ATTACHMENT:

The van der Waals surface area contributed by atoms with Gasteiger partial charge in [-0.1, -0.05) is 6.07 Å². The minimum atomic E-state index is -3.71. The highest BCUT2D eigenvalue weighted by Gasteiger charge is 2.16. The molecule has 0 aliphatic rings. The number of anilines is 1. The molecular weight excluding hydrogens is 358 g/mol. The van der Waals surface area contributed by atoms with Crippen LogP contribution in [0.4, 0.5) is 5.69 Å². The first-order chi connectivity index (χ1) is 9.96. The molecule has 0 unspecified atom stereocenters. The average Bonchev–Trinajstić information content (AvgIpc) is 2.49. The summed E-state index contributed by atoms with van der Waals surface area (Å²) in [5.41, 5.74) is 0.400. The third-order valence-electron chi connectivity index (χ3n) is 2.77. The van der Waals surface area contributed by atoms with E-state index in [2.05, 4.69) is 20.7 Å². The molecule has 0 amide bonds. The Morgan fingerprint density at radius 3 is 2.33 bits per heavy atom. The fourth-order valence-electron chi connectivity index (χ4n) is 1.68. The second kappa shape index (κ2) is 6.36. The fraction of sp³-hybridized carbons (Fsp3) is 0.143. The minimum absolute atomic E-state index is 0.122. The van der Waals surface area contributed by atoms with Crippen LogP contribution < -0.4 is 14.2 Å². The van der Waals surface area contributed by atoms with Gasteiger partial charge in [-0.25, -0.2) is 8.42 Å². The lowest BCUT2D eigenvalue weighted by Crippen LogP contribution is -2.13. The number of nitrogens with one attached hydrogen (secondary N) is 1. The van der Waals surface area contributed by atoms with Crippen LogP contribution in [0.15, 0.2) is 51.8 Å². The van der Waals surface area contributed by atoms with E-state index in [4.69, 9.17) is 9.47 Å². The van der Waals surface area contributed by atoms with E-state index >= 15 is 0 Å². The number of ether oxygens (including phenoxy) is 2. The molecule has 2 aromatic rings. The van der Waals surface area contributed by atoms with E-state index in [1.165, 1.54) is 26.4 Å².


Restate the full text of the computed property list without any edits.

The van der Waals surface area contributed by atoms with Gasteiger partial charge in [-0.1, -0.05) is 6.07 Å². The minimum atomic E-state index is -3.71. The highest BCUT2D eigenvalue weighted by Gasteiger charge is 2.16. The molecule has 0 aliphatic rings. The number of anilines is 1. The molecular weight excluding hydrogens is 358 g/mol. The van der Waals surface area contributed by atoms with Crippen LogP contribution in [0.4, 0.5) is 5.69 Å². The first-order chi connectivity index (χ1) is 9.96. The molecule has 0 unspecified atom stereocenters. The average Bonchev–Trinajstić information content (AvgIpc) is 2.49. The summed E-state index contributed by atoms with van der Waals surface area (Å²) in [5.41, 5.74) is 0.400. The third-order valence-electron chi connectivity index (χ3n) is 2.77. The van der Waals surface area contributed by atoms with E-state index in [2.05, 4.69) is 20.7 Å². The molecule has 0 amide bonds. The Morgan fingerprint density at radius 3 is 2.33 bits per heavy atom. The fourth-order valence-electron chi connectivity index (χ4n) is 1.68. The second kappa shape index (κ2) is 6.36. The fraction of sp³-hybridized carbons (Fsp3) is 0.143. The minimum absolute atomic E-state index is 0.122. The van der Waals surface area contributed by atoms with Crippen LogP contribution < -0.4 is 14.2 Å². The van der Waals surface area contributed by atoms with Gasteiger partial charge in [-0.25, -0.2) is 8.42 Å². The lowest BCUT2D eigenvalue weighted by Crippen LogP contribution is -2.13. The number of nitrogens with one attached hydrogen (secondary N) is 1. The van der Waals surface area contributed by atoms with Crippen LogP contribution in [0.15, 0.2) is 51.8 Å². The van der Waals surface area contributed by atoms with E-state index in [4.69, 9.17) is 9.47 Å². The van der Waals surface area contributed by atoms with E-state index >= 15 is 0 Å². The number of ether oxygens (including phenoxy) is 2. The molecule has 2 aromatic rings. The van der Waals surface area contributed by atoms with E-state index in [1.165, 1.54) is 26.4 Å².